​Just as I loved the films that resonated so personally with me, I loathed the ones that rang hollow despite their technical merits. Boyhood just seemed a celebration of mediocrity; Foxcatcher was small and vicious; Gone Girl was ultimately ugly and hopeless, and Inherent Vice exuded a hazy nihilism that made it one of my absolute least favorite films in a long time. It should also be no surprise that an Academy made up of story-making professionals ultimately loved Birdman, a film that celebrated and redeemed all their frailty, but ignored Selma, a story that they would honor if they could only truly identify with that degree of injustice. In the same breath, they roared at Graham Moore’s acceptance speech (a high point in the evening), because they could identify with his and Alan Turing’s own suffered injustices. Despite Neil Patrick Harris’ awkward and flat attempts to make light of the accusations of Academy racism for all but ignoring Selma, I can’t believe race played much of a role this year. It was just there were films that actors and film types could identify with and in the process Selma got crowded out.

​Politics are always at play in the Academy as they are in life. Virunga and Last Days in Vietnam were technically much more perfect films. Citizenfour’s ending is so abrupt you may think your projectionist fell asleep on the job, but the film is so temporally important that it seemed obvious to win Oscar. Glory is a wonderful song worthy of a… Grammy, but a classic example of Academy guilt throwing an award away. In the category of best song, Everything is Awesome is so completely central to the film, that it’s almost impossible to conceive of a better example of best original song. Glory is fantastic, but not utilized in the film and stylistically inappropriate for a period piece. It won because the voting membership had guilt over the furor surrounding the lack of nominations for Selma; the win is a consolation prize, but the acceptance speech was priceless.

​Even in the ceremony, we want a story that resonates with us. We love the Oscar hysterics, the unbelieving acceptance speeches, the Jennifer Lawrence trip, and the Sally Field, “You like me!” because we can see us in them and them in us. Neil Patrick Harris delivered an Oscars that was too stilted to resonate. Although Lady Gaga’s performance was perfect and it was delightful to see Julie Andrews, more time was spent on this perfectly choreographed performance than the ‘In Memoriam’ segment, a part of the Oscars that more people look forward to than any other award or production during the show. It’s not some macabre fascination; it allows us to reflect on the true humanity that make these stories happen. To relegate so many lives to a flaccid watercolor in order spare the collective the celebration of a few notables had everyone who passed washed out in a mute shade of unmemorable gray and did a huge disservice to the luminaries who passed this year.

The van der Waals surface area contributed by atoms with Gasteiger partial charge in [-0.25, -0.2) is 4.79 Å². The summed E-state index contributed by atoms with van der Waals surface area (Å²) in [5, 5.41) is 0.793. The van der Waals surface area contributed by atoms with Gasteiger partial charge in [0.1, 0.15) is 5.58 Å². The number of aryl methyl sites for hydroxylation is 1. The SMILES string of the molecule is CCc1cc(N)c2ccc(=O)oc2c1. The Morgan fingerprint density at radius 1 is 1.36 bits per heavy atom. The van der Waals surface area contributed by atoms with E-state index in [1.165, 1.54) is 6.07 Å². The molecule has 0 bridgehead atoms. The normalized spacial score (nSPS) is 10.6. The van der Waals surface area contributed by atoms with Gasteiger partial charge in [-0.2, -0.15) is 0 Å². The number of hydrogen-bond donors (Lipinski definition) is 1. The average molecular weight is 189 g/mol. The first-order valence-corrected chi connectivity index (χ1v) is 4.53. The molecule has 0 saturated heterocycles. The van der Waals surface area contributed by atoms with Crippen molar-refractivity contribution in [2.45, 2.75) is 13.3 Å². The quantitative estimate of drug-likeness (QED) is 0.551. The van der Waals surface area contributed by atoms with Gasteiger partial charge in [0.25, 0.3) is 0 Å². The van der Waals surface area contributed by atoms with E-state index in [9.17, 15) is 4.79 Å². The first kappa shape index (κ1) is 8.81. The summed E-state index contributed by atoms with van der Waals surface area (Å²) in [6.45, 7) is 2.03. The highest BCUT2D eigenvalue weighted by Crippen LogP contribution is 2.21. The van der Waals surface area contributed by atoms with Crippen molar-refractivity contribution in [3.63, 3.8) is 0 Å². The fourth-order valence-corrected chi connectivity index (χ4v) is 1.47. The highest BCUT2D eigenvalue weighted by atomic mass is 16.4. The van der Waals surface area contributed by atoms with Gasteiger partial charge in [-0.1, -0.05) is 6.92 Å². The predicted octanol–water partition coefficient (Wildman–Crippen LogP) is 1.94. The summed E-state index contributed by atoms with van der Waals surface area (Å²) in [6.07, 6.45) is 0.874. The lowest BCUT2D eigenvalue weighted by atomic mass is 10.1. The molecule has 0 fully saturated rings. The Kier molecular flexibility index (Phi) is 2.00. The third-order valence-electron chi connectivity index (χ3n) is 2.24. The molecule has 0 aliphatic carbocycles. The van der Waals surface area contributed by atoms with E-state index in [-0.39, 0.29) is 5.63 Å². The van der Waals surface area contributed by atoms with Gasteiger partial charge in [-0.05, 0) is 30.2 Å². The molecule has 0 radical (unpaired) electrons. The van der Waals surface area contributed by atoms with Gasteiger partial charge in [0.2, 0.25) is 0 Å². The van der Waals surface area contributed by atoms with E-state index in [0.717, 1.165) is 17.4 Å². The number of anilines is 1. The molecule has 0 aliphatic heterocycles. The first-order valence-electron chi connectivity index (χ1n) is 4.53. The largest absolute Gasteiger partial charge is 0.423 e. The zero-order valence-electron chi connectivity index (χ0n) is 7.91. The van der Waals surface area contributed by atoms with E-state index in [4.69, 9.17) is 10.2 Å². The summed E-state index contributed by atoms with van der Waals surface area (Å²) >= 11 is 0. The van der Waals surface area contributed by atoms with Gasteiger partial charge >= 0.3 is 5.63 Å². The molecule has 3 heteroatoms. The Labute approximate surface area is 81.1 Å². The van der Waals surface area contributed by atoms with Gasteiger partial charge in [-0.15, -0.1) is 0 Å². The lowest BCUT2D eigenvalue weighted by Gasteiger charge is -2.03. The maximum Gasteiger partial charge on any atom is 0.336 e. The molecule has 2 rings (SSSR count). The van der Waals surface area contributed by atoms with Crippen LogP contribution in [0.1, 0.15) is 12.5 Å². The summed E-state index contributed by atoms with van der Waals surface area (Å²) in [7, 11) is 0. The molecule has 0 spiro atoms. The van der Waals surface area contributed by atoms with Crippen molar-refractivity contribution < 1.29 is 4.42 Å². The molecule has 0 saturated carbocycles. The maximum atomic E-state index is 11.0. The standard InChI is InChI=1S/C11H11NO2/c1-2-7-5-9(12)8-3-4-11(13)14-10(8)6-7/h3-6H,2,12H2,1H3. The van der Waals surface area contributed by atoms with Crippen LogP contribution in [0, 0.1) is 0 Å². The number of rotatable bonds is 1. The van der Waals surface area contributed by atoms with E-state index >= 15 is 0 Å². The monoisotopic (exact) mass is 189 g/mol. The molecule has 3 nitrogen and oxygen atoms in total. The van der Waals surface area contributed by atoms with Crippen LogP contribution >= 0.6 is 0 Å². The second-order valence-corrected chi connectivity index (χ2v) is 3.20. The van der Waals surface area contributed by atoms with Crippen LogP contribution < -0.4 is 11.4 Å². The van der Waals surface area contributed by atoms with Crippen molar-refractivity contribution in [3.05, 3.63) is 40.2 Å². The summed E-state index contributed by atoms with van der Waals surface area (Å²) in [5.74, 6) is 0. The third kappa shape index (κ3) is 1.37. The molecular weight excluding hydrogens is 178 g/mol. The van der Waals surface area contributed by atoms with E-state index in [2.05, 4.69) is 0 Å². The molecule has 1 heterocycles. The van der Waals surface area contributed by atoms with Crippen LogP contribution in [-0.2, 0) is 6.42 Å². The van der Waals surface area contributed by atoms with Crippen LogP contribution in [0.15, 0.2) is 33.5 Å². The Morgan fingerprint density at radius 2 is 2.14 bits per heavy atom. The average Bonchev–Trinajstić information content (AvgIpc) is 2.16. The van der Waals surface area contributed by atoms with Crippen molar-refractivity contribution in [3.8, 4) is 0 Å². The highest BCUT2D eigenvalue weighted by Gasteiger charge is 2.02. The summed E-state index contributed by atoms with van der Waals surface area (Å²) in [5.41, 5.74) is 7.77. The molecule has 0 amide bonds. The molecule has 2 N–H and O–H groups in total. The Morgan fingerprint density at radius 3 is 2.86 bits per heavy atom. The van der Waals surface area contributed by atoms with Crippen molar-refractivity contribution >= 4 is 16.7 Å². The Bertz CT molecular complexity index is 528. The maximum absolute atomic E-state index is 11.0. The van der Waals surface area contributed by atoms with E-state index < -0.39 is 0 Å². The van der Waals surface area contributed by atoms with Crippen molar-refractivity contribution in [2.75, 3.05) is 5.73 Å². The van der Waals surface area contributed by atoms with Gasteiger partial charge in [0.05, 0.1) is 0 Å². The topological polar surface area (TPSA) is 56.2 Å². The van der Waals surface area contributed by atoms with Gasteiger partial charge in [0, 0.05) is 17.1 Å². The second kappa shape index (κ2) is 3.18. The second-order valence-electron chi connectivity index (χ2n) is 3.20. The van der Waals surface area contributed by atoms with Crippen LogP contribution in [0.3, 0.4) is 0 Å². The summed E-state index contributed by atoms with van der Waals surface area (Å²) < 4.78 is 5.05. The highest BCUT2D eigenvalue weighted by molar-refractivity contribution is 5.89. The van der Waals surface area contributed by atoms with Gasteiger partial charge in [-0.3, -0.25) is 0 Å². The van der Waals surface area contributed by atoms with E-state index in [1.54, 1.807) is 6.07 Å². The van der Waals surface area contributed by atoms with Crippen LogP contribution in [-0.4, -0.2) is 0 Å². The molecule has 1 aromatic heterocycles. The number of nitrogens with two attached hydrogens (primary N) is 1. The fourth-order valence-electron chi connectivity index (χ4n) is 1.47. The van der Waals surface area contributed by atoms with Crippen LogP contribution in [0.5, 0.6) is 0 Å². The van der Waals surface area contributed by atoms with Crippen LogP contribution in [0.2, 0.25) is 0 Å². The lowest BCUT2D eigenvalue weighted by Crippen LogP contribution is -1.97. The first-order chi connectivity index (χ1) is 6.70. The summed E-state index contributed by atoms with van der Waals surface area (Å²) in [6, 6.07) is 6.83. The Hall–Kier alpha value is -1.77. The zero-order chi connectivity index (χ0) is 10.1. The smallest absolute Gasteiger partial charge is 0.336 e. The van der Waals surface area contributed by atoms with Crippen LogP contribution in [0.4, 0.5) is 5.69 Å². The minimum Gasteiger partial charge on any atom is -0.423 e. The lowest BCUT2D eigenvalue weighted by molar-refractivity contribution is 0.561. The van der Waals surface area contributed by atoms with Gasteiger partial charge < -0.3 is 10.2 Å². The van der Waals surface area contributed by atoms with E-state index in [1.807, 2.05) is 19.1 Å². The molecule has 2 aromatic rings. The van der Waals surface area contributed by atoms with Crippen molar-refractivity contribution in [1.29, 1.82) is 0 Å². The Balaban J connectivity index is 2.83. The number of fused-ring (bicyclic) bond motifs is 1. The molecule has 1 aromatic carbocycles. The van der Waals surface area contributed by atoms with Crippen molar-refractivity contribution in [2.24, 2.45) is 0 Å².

​Oscar night has become the ultimate celebration of our own humanity. The films of the year that tell the story that most resonates with us are the ones that we argue about in coffee shops and around water coolers the next day. We fundamentally can’t detach ourselves from the stories because it’s meaning making that expresses our humanity and it’s story telling that makes us immortal. I can’t objectively evaluate a film and I would argue that neither can you. We seek out our own stories. We want to know that we matter… And we want to know that there may be a happy ending for us, even if we don’t actually get to see it. Someone will. We ultimately want to know that some one hears and understands… And when they do, we celebrate that. So, here’s to Oscar and all the storytellers.